http://dailyarchive....-the-blitzkrieg

Karl Nicolussi Leck or Johannes Mühlenkamp were aces in Panther by the time of the battle of Kovel.

https://de.wikipedia..._Nicolussi-Leck


Edited by abhiop741, 13 April 2018 - 01:53 PM.

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darrenv64 #57 Posted 14 April 2018 - 07:47 PM

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View Postabhiop741, on 13 April 2018 - 01:16 AM, said:

 

We talk about the qualities and the fight values of the tanks, not about the logistical situation of the fighting nations at the end of the war. Of course Germany was in desperate situation by summer 1944 : not enough fuel left to feed its panzer divisions or fighters, its factories destroyed by allied bombers and so on, but this has no point with the value of the Panther.

In one against one, a Panther (well driven by experiment troop as in the Viking division) will normaly blast a T-34-85 that cannot even penetrate it in its frontal armour or a M4 Sherman. Ok a Sherman Firefly can also destroy frontaly a Panther, but the Panther had clearly the hand and was a superior design to the old M4, even with a better british gun !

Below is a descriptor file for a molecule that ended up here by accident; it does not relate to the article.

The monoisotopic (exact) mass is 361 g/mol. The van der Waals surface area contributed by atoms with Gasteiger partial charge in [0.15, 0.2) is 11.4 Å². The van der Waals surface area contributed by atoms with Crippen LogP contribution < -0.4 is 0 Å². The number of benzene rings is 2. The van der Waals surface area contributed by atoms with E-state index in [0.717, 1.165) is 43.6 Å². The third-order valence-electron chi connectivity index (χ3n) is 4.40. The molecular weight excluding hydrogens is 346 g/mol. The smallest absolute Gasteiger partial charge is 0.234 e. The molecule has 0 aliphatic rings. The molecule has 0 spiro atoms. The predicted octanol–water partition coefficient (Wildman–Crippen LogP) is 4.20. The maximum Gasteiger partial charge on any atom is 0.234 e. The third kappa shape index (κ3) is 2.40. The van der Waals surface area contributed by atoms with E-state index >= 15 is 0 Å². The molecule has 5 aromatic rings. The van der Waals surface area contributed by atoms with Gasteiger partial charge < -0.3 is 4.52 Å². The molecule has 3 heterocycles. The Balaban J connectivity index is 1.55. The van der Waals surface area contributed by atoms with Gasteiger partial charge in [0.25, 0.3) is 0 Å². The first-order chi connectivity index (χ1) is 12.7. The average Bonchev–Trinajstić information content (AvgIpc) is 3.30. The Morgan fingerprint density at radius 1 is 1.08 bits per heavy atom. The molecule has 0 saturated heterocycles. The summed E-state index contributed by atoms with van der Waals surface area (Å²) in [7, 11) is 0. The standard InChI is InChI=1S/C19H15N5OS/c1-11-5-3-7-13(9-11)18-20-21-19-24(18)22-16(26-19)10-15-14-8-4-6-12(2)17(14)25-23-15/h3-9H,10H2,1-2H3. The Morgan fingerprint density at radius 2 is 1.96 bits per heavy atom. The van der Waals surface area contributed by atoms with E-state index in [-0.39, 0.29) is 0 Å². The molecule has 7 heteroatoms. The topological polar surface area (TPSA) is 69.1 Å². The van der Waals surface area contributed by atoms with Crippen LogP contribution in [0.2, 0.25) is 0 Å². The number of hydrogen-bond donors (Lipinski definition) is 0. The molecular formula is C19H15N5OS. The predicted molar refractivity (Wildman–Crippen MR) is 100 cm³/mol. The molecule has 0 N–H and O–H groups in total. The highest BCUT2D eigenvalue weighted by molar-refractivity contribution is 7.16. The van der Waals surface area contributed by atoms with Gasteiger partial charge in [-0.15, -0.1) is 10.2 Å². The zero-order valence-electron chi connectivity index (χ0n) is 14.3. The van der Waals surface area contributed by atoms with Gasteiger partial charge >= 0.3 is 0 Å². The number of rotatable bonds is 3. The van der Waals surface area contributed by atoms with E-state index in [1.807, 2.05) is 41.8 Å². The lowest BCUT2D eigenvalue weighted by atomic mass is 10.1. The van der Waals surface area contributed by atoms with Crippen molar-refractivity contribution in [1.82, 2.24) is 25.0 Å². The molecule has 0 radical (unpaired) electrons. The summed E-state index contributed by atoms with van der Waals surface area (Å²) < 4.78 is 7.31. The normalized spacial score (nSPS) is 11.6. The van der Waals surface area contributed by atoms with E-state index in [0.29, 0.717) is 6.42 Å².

I read many magazine about which tank was the better and all experts have the same opinion : the Panther was the better medium tank produced and used during WWII. The heavy tanks are another story, but they were small quantities on the battlefield, even if propaganda follows mainly Tigers unities (and tank commanders like Wittmann) to impress population and if allied soldiers saw Tiger elsewehere, even if it were often  Panzer IV (but always threatening for a guy in a T-34-76 or a M4 than can be destroyed by a single shot - not as in WoT - of the 7.5 cm L48 ) !

 

 

A crucial part of the fighting ability for any weapons system platform, is the ability of the operator(s) to work within it comfortably. The Panther was notorious for requiring highly experienced drivers, or suffer catastrophic transmission damage. The loader was on the right side of the breech, requiring the use of the left hand to feed a round into the chamber. Left handed people make up 10% of the human population. Main gun ammunition was stored in an awkward, difficult to access location. Coupled with a cramped fighting compartment, loading the main gun for the majority of right handed people was inefficient. The main gun sight had a very narrow field of view, making it harder to acquire a target. In contrast, the M4 (of note, most comparisons conveniently focus on early Sherman's and ignore the upgraded versions) suffered none of these drawbacks. The fact is, it was easier to operate an M4 in a dynamic war environment than a Panther or T-34.